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Rock/Pop

Just you wait

The Hard Lessons, Detroit’s next big rock ’n’ roll thing? That’s what some are saying

Tambourine players often drop from the sky at the Hard Lessons' show.
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Published 3/2/2005

"We’re done. We’re through with teaching. We’re here for rock ’n’ roll,” Korin Cox says, with a matter-of-fact nod. The Hard Lessons keyboardist-vocalist is sitting in Gusoline Alley, sipping red wine, spinning tunes on the venerable Royal Oak dive’s well-stocked jukebox, and bickering playfully with her bandmates over liner note details for the trio’s upcoming LP debut. Through with teaching? Cox and her guitarist/vocalist bandmate Augie Visocchi both student teach. They’re quitting their jobs (or at least putting them on hold) at the end of this school year to focus exclusively on the Hard Lessons. Who then will educate the young minds of the Detroit and Utica public school districts that there’s more to life than Halo if Cox and Visocchi leave the blackboard jungle behind?

Visocchi shakes his head along with Cox. “Those kids will learn more from our record than they ever will in school.”

Visocchi is nothing if not confident, but why not? He believes in his band. And as the English Beat’s “Mirror in the Bathroom” cues on the juke, the pure potential of the Hard Lessons’ future is staring them in the face.

In early 2003 they were still a scrappy East Lansing four-piece called the Boll Weevils, full of casual happiness and believing in not much more than some laughs and the occasional gig. But the bassist was soon sent packing along with the name, and Visocchi, Cox and drummer Christophe Zajac-Denek became the Hard Lessons. They adopted zingy stage names — Gin for the guitar player, Ko Ko at the organ, and on drums, The Anvil — and started gigging regularly. By the middle of 2004 it seemed like the trio had been on the scene forever, rocking their eager blend of tingling power pop hooks and maximum R&B alongside local faves like Back in Spades and the Paybacks. It was sort of a whirlwind, but good songs have a way of making people jump.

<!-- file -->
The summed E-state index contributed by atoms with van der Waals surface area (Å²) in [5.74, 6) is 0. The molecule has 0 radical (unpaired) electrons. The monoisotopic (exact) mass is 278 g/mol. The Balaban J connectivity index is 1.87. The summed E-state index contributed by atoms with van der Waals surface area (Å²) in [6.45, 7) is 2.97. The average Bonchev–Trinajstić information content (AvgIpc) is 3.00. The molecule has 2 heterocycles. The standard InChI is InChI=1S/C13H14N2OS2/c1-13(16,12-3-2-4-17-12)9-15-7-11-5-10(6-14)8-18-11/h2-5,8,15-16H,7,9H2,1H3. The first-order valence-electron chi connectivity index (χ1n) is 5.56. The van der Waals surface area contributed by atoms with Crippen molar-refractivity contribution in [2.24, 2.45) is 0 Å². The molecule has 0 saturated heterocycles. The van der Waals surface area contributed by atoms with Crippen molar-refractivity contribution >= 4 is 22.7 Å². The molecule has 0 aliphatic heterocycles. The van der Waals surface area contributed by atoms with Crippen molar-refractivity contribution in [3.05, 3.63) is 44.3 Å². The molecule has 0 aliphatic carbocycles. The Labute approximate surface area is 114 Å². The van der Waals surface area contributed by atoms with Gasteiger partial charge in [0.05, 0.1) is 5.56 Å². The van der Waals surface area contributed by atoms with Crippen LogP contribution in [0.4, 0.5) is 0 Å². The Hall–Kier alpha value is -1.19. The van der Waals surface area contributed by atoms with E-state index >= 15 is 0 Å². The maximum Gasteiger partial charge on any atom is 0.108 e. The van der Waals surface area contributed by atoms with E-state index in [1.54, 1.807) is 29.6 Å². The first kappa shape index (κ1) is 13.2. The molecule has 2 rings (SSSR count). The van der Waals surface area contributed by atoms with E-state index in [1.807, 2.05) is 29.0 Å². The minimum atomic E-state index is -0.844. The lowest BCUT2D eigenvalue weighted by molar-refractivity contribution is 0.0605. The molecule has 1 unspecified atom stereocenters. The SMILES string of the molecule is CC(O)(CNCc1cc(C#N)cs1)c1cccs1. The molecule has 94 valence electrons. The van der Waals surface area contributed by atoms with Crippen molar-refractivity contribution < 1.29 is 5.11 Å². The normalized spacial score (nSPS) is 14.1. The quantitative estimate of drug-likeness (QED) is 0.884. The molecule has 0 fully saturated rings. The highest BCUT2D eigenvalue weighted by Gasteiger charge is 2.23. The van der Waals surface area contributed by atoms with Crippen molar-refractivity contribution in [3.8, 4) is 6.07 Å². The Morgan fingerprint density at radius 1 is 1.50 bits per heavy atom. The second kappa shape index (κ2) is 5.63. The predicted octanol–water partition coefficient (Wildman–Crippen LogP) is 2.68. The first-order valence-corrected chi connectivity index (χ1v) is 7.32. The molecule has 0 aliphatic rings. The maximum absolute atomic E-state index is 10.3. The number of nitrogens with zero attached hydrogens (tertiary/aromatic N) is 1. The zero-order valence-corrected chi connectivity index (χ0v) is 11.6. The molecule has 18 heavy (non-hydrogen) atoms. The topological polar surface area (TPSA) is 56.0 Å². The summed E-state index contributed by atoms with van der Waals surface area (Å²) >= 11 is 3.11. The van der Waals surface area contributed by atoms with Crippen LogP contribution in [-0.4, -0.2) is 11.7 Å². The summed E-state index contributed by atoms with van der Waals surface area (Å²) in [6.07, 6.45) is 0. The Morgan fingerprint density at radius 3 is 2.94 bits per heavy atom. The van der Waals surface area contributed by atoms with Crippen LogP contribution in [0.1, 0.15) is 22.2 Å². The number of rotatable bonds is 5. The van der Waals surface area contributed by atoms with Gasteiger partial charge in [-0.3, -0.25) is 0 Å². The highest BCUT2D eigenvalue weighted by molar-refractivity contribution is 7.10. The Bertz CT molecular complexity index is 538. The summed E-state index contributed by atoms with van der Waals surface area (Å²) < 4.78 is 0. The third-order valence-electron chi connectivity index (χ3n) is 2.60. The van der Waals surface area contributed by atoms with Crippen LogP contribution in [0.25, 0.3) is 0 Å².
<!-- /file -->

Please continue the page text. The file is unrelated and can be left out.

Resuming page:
The Hard Lessons are as surprised as anyone by the sudden local success. “When we started this band we set goals,” Visocchi says emphatically as Cox and Zajac-Denek construct a playlist in the colored light of the jukebox. “You know — put out a 45, play the Lager House on a weekend, open for the Paybacks. And they all came true.”

His mates pile back at the booth, nodding in agreement and smiling in a half-sheepish sort of way that reveals their sense of amazement, but also their youth (they’re all in their early- to mid-20s). Visocchi talks of his idolization of the late, great Detroit band Atomic Numbers, how he couldn’t quite believe it when he really got to know them. He and his fellow Hard Lessons were just kids who came to all the shows, and now people are paying to see them? Now they’ve played almost a hundred shows in just over a year of existence? In the background, Wendy Case has just finished wailing “Black Girl”; the song’s raucous stomp segues perfectly into “Cissy Strut” by the Meters. Visocchi, Cox and Zajac-Denek get a little wide-eyed when they talk about the local response to their band. But they’re also adamant about where they’re going. “Those goals all came true,” Visocchi says with a fist on the table. “But I want fucking more.”